And I remember those meetings.  I remember at the end of Ballerina’s meeting making the decision to send her to the program called CAPP, which was definitely the best placement for her.  But instead of thinking that, it was that final nail in the coffin — they weren’t going to be together because CAPP was a BAD choice for Music Man.  I remember taking a 10-15 break between the two meetings and going over to an observation area and watching them both in their classroom, trying to pull it all together.  And I remember starting Music Man’s meeting when they were enumerating all of the reasons why we needed an IEP (I realize this is a part of the process, especially in an initial IEP meeting, and they weren’t pulling out things that we didn’t already know), and I remember them asking me at the end of this if I needed a moment.  They thought I was upset about all the reasons for Music Man’s IEP.  But that wasn’t the case.  It was the reality of Ballerina’s placement and the consequence of separating these two that was making me struggle to hold it together.  And I remember not being able to fully pay attention throughout his meeting because I just couldn’t deal with it.

I cried about it that day and night.  By the morning I thought I was all right.  We had made the best decision for each of them.  They were going into programs that would address their weaknesses in ways that played to their strengths.  And for Ballerina and Music Man, they were different areas and different strategies.  And I remember talking to the other parents about the whole IEP experience (since their initial meetings were upcoming).  And I was doing a good job holding it together.  It wasn’t much of a struggle.  And I’m giving myself a mental pat on the back……I’m getting over my emotional hang-up and am ready to do what I know is the right thing.  But then, when I put Ballerina and Music Man into the car, it all came flooding out.  It was like I was back at the beginning.  Separating them was WRONG!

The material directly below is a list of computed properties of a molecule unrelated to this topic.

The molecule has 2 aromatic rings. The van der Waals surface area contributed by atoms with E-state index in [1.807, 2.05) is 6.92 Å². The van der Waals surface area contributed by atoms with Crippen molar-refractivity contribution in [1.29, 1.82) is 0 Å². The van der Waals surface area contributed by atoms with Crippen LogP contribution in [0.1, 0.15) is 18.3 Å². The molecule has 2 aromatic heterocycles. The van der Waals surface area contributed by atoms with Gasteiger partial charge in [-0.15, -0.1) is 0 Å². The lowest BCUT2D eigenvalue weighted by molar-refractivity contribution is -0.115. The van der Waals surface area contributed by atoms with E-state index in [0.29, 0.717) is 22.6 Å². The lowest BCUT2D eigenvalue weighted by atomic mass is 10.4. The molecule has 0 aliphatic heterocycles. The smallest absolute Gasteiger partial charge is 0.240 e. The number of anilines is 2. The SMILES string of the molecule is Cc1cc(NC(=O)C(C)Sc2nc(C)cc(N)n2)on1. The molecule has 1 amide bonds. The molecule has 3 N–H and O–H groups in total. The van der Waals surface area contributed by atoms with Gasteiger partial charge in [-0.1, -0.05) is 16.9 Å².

I also remember calling our case worker that afternoon while the twins were napping and Big Brother was having his “Quiet Time” (for he no longer napped).  I remember asking her when (and if) this would ever get easier.  And she pointed out to me that I knew what the right answer was, I just wasn’t ready for it.  Eventually, the two would come together.  She couldn’t tell me when, but I knew she was right.  And, I also knew that if things weren’t working out, we could look into making a change.

I’m not sure when it happened…..when it became all right that they were in different schools and different programs.  But eventually, it was all right.  That didn’t change the fact that I was grateful that they are now in the same school, and I’m sure that the togetherness is part of what I was trying to achieve.  But I stopped looking at them as a unit together when it came to their IEPs and allowed myself to separate them into the two unique individuals that they are.

Don’t get me wrong…..losing that dream of them being together for so long hurt, and it still does from time to time.  But I see their individual growth, and I know that this was one of the times where my heart was wrong and my head was right.  My dreams for them are my own.  I need to give them a chance to realize their own dreams and those may be with our without the other.

My babies aren’t babies anymore.  They are growing up.  And they are becoming amazing people.